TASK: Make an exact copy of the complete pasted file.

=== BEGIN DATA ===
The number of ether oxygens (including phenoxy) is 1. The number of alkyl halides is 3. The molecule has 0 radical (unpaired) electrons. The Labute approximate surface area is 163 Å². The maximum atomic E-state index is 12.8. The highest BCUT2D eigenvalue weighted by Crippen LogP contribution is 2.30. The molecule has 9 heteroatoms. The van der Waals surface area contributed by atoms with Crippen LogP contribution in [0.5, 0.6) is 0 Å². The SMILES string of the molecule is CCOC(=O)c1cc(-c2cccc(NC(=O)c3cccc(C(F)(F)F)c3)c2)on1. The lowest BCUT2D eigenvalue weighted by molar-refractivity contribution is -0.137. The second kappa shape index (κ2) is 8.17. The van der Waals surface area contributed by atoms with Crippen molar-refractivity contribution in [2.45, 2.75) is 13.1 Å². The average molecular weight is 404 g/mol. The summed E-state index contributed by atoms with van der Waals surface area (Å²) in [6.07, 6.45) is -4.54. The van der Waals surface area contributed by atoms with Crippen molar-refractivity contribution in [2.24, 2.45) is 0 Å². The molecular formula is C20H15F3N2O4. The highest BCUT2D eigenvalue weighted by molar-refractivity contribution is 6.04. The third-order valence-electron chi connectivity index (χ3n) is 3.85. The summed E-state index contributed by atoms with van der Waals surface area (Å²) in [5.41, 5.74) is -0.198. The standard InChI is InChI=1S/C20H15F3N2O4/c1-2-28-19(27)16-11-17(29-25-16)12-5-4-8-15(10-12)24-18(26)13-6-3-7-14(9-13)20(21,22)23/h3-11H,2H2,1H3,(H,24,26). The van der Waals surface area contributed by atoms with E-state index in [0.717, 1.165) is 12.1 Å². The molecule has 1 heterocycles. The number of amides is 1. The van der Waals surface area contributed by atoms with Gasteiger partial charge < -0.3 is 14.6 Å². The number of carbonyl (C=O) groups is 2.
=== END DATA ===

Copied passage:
The number of ether oxygens (including phenoxy) is 1. The number of alkyl halides is 3. The molecule has 0 radical (unpaired) electrons. The Labute approximate surface area is 163 Å². The maximum atomic E-state index is 12.8. The highest BCUT2D eigenvalue weighted by Crippen LogP contribution is 2.30. The molecule has 9 heteroatoms. The van der Waals surface area contributed by atoms with Crippen LogP contribution in [0.5, 0.6) is 0 Å². The SMILES string of the molecule is CCOC(=O)c1cc(-c2cccc(NC(=O)c3cccc(C(F)(F)F)c3)c2)on1. The lowest BCUT2D eigenvalue weighted by molar-refractivity contribution is -0.137. The second kappa shape index (κ2) is 8.17. The van der Waals surface area contributed by atoms with Crippen molar-refractivity contribution in [2.45, 2.75) is 13.1 Å². The average molecular weight is 404 g/mol. The summed E-state index contributed by atoms with van der Waals surface area (Å²) in [6.07, 6.45) is -4.54. The van der Waals surface area contributed by atoms with Crippen molar-refractivity contribution in [2.24, 2.45) is 0 Å². The molecular formula is C20H15F3N2O4. The highest BCUT2D eigenvalue weighted by molar-refractivity contribution is 6.04. The third-order valence-electron chi connectivity index (χ3n) is 3.85. The summed E-state index contributed by atoms with van der Waals surface area (Å²) in [5.41, 5.74) is -0.198. The standard InChI is InChI=1S/C20H15F3N2O4/c1-2-28-19(27)16-11-17(29-25-16)12-5-4-8-15(10-12)24-18(26)13-6-3-7-14(9-13)20(21,22)23/h3-11H,2H2,1H3,(H,24,26). The van der Waals surface area contributed by atoms with E-state index in [0.717, 1.165) is 12.1 Å². The molecule has 1 heterocycles. The number of amides is 1. The van der Waals surface area contributed by atoms with Gasteiger partial charge < -0.3 is 14.6 Å². The number of carbonyl (C=O) groups is 2.